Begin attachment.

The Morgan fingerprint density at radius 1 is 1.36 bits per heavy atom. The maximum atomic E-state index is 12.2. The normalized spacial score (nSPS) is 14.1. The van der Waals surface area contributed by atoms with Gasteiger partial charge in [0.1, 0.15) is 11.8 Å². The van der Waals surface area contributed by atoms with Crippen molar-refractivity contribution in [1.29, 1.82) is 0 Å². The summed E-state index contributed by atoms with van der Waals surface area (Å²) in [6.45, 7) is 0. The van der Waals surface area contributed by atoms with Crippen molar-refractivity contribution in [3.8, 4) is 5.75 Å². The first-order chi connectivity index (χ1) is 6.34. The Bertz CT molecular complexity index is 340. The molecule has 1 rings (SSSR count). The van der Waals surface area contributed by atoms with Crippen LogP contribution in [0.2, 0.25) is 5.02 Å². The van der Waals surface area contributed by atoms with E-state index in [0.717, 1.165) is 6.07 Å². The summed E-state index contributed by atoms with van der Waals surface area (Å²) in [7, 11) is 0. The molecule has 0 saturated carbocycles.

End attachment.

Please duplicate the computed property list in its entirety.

The Morgan fingerprint density at radius 1 is 1.36 bits per heavy atom. The maximum atomic E-state index is 12.2. The normalized spacial score (nSPS) is 14.1. The van der Waals surface area contributed by atoms with Gasteiger partial charge in [0.1, 0.15) is 11.8 Å². The van der Waals surface area contributed by atoms with Crippen molar-refractivity contribution in [1.29, 1.82) is 0 Å². The summed E-state index contributed by atoms with van der Waals surface area (Å²) in [6.45, 7) is 0. The van der Waals surface area contributed by atoms with Crippen molar-refractivity contribution in [3.8, 4) is 5.75 Å². The first-order chi connectivity index (χ1) is 6.34. The Bertz CT molecular complexity index is 340. The molecule has 1 rings (SSSR count). The van der Waals surface area contributed by atoms with Crippen LogP contribution in [0.2, 0.25) is 5.02 Å². The van der Waals surface area contributed by atoms with E-state index in [0.717, 1.165) is 6.07 Å². The summed E-state index contributed by atoms with van der Waals surface area (Å²) in [7, 11) is 0. The molecule has 0 saturated carbocycles.